Vautrin

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Lightning Source Incorporated, 2009 - Fiction - 180 pages
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Honora de Balzac is considered the founder of social realism. Balzac was the first writer to write about all social levels of the social scene in France. His vast collection of works encompasses the Restoration period and the July Monarchy. La Comedie Humaine was written between 1799 and 1850. This collection contains 95 novels, stories, and essays. Vautrin's real name is Jacques Collin. In prison, he got the nickname Trompe-la-Mort (Tricks-death), because he was very careful never to commit a crime that could result in a death sentence. Jacques Collin was a mastermind criminal escaping the police when Balzac began writing his La Comedie Humaine.

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About the author (2009)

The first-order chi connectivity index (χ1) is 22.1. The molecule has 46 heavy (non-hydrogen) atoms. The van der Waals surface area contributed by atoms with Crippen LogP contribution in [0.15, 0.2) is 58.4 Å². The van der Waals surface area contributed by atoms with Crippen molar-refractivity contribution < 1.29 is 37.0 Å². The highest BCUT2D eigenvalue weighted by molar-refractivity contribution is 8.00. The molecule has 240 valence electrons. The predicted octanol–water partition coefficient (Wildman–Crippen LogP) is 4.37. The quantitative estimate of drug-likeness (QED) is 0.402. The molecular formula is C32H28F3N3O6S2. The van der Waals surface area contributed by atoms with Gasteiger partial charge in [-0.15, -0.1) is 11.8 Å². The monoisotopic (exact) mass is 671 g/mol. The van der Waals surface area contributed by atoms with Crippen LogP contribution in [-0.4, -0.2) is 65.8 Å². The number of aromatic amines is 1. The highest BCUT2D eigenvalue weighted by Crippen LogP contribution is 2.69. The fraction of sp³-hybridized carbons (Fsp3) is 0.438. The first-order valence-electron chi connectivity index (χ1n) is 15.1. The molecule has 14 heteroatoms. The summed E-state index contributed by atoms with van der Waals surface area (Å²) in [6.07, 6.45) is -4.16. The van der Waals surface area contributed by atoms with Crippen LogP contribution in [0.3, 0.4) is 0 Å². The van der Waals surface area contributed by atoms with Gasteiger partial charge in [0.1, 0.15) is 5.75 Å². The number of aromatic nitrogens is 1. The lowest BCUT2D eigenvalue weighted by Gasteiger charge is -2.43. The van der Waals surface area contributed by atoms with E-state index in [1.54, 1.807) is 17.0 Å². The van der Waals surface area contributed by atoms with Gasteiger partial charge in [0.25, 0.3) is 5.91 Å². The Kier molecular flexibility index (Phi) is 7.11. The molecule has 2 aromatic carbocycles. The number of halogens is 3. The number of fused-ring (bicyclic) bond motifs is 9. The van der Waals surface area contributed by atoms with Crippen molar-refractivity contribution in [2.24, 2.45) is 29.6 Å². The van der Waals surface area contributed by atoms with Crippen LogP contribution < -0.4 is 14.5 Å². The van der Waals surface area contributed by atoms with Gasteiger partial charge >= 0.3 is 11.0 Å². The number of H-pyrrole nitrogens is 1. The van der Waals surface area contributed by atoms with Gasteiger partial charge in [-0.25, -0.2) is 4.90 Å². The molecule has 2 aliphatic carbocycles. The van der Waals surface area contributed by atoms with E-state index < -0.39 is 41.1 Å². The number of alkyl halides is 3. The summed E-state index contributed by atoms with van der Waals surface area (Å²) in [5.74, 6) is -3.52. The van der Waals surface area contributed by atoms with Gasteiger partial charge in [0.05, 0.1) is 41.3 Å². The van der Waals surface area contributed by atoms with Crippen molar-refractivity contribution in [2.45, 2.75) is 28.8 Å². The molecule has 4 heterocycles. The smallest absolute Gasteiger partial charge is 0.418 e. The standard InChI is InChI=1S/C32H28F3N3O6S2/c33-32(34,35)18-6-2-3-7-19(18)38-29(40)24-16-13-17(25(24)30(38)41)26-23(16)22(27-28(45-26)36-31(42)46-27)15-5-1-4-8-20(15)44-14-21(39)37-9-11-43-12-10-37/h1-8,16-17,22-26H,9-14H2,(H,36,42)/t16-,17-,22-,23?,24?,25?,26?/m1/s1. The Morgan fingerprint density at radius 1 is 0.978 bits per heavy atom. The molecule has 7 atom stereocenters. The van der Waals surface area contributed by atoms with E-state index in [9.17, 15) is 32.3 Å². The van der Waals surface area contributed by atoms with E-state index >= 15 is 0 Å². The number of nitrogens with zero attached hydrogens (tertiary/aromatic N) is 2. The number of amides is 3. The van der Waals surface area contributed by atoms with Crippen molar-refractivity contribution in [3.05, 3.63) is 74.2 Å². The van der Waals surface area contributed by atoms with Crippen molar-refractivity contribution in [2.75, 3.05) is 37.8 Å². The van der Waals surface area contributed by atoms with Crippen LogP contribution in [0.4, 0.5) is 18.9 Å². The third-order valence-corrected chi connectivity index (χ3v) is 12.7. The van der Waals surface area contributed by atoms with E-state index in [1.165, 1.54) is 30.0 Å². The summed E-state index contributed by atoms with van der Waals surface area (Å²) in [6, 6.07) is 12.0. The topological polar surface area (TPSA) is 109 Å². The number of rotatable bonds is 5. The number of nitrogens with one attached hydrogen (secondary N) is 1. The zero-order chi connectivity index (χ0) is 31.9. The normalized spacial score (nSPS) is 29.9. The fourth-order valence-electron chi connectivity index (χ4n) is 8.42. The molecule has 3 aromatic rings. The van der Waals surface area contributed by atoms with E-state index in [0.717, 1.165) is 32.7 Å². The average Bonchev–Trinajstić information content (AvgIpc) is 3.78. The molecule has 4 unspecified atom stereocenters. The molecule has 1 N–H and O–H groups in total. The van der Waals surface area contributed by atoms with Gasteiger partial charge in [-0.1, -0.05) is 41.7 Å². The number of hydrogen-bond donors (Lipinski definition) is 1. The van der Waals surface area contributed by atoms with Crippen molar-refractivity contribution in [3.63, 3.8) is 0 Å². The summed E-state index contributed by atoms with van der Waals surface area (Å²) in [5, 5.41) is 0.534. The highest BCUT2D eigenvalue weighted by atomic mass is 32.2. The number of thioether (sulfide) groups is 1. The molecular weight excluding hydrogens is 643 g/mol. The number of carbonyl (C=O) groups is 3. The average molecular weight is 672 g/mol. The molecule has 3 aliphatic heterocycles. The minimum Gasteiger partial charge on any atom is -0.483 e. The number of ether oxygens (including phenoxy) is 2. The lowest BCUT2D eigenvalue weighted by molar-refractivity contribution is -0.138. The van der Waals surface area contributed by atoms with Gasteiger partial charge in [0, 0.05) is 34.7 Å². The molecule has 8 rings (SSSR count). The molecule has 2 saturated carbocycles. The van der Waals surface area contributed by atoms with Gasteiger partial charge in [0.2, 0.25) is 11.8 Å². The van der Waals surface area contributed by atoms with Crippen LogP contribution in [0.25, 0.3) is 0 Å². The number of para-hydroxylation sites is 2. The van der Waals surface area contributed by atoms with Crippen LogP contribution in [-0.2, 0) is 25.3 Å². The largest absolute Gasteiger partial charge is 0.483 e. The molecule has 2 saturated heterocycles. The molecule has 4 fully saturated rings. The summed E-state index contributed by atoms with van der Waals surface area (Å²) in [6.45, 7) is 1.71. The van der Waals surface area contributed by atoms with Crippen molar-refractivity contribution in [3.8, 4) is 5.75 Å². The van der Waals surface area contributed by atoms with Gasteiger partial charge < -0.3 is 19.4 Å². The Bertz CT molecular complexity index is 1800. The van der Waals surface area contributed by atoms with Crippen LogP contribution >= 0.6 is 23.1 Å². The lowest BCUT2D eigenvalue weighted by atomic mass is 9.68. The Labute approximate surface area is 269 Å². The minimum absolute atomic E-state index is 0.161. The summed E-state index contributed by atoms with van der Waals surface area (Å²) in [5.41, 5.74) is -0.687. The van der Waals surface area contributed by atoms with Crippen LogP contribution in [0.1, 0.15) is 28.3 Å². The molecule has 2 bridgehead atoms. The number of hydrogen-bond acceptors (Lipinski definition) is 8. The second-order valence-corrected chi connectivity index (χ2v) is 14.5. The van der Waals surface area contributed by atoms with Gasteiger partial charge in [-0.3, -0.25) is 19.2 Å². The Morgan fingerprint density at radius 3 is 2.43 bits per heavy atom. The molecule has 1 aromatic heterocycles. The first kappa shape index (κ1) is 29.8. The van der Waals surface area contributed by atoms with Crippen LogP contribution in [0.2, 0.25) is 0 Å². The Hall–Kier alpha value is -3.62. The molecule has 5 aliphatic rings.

Born on May 20, 1799, Honore de Balzac is considered one of the greatest French writers of all time. Balzac studied in Paris and worked as a law clerk while pursuing an unsuccessful career as an author. He soon accumulated enormous debts that haunted him most of his life. A prolific writer, Balzac would often write for 14 to-16 hours at a time. His writing is marked by realistic portrayals of ordinary, but exaggerated characters and intricate detail. In 1834, Balzac began organizing his works into a collection called The Human Comedy, an attempt to group his novels to present a complete social history of France. Characters in this project reappeared throughout various volumes, which ultimately consisted of approximately 90 works. Some of his works include Cesar Birotteau, Le Cousin Pons, Seraphita, and Le Cousine Bette. Balzac wed his lifelong love, Eveline Hanska in March 1850 although he was gravely ill at the time. Balzac died in August of that year.

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